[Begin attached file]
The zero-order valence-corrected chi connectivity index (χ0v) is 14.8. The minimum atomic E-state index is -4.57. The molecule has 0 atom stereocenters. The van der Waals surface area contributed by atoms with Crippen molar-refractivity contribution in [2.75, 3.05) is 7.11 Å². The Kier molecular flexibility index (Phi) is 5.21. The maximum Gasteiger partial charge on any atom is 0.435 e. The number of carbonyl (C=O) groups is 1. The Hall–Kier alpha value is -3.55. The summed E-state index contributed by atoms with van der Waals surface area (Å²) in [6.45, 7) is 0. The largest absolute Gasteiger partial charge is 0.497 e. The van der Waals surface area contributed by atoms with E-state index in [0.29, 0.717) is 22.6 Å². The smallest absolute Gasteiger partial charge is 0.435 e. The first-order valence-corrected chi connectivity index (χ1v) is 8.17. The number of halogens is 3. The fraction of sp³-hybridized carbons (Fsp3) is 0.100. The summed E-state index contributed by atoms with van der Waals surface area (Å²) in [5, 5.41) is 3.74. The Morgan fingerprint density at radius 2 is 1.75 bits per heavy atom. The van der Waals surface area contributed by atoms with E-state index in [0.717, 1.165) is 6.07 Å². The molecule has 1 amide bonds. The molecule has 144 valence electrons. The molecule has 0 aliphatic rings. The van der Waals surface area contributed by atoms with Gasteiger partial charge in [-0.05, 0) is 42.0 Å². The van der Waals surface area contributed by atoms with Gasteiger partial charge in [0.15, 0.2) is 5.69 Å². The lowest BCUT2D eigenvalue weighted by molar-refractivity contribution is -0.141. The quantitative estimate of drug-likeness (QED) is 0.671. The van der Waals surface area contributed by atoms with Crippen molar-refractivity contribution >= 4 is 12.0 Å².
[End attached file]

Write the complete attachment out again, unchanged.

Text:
The zero-order valence-corrected chi connectivity index (χ0v) is 14.8. The minimum atomic E-state index is -4.57. The molecule has 0 atom stereocenters. The van der Waals surface area contributed by atoms with Crippen molar-refractivity contribution in [2.75, 3.05) is 7.11 Å². The Kier molecular flexibility index (Phi) is 5.21. The maximum Gasteiger partial charge on any atom is 0.435 e. The number of carbonyl (C=O) groups is 1. The Hall–Kier alpha value is -3.55. The summed E-state index contributed by atoms with van der Waals surface area (Å²) in [6.45, 7) is 0. The largest absolute Gasteiger partial charge is 0.497 e. The van der Waals surface area contributed by atoms with E-state index in [0.29, 0.717) is 22.6 Å². The smallest absolute Gasteiger partial charge is 0.435 e. The first-order valence-corrected chi connectivity index (χ1v) is 8.17. The number of halogens is 3. The fraction of sp³-hybridized carbons (Fsp3) is 0.100. The summed E-state index contributed by atoms with van der Waals surface area (Å²) in [5, 5.41) is 3.74. The Morgan fingerprint density at radius 2 is 1.75 bits per heavy atom. The van der Waals surface area contributed by atoms with E-state index in [0.717, 1.165) is 6.07 Å². The molecule has 1 amide bonds. The molecule has 144 valence electrons. The molecule has 0 aliphatic rings. The van der Waals surface area contributed by atoms with Gasteiger partial charge in [-0.05, 0) is 42.0 Å². The van der Waals surface area contributed by atoms with Gasteiger partial charge in [0.15, 0.2) is 5.69 Å². The lowest BCUT2D eigenvalue weighted by molar-refractivity contribution is -0.141. The quantitative estimate of drug-likeness (QED) is 0.671. The van der Waals surface area contributed by atoms with Crippen molar-refractivity contribution >= 4 is 12.0 Å².